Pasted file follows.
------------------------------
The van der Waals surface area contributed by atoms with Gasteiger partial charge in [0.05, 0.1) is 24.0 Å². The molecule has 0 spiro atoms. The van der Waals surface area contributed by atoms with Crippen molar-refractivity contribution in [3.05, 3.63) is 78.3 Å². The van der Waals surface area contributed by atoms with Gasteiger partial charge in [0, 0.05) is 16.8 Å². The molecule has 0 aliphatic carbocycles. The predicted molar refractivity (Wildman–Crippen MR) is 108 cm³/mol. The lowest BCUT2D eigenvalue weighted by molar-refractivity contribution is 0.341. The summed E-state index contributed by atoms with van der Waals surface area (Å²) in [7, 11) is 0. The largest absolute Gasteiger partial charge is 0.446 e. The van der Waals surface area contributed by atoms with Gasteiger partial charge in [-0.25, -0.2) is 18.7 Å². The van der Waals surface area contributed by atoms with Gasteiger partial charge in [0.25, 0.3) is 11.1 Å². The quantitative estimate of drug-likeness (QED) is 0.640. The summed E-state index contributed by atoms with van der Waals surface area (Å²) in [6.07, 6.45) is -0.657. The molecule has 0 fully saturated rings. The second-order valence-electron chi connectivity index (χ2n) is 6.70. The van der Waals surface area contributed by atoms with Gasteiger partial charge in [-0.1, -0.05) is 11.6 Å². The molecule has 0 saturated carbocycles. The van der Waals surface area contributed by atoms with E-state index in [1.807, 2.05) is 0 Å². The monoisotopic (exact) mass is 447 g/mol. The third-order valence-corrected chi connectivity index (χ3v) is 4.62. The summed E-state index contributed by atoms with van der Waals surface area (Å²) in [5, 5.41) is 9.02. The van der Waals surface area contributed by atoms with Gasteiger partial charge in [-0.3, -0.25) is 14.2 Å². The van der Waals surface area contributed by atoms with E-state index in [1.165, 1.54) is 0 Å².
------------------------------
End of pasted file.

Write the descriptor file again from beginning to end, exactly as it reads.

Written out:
The van der Waals surface area contributed by atoms with Gasteiger partial charge in [0.05, 0.1) is 24.0 Å². The molecule has 0 spiro atoms. The van der Waals surface area contributed by atoms with Crippen molar-refractivity contribution in [3.05, 3.63) is 78.3 Å². The van der Waals surface area contributed by atoms with Gasteiger partial charge in [0, 0.05) is 16.8 Å². The molecule has 0 aliphatic carbocycles. The predicted molar refractivity (Wildman–Crippen MR) is 108 cm³/mol. The lowest BCUT2D eigenvalue weighted by molar-refractivity contribution is 0.341. The summed E-state index contributed by atoms with van der Waals surface area (Å²) in [7, 11) is 0. The largest absolute Gasteiger partial charge is 0.446 e. The van der Waals surface area contributed by atoms with Gasteiger partial charge in [-0.25, -0.2) is 18.7 Å². The van der Waals surface area contributed by atoms with Gasteiger partial charge in [0.25, 0.3) is 11.1 Å². The quantitative estimate of drug-likeness (QED) is 0.640. The summed E-state index contributed by atoms with van der Waals surface area (Å²) in [6.07, 6.45) is -0.657. The molecule has 0 fully saturated rings. The second-order valence-electron chi connectivity index (χ2n) is 6.70. The van der Waals surface area contributed by atoms with Gasteiger partial charge in [-0.1, -0.05) is 11.6 Å². The molecule has 0 saturated carbocycles. The van der Waals surface area contributed by atoms with E-state index in [1.807, 2.05) is 0 Å². The monoisotopic (exact) mass is 447 g/mol. The third-order valence-corrected chi connectivity index (χ3v) is 4.62. The summed E-state index contributed by atoms with van der Waals surface area (Å²) in [5, 5.41) is 9.02. The van der Waals surface area contributed by atoms with Gasteiger partial charge in [-0.3, -0.25) is 14.2 Å². The van der Waals surface area contributed by atoms with E-state index in [1.165, 1.54) is 0 Å².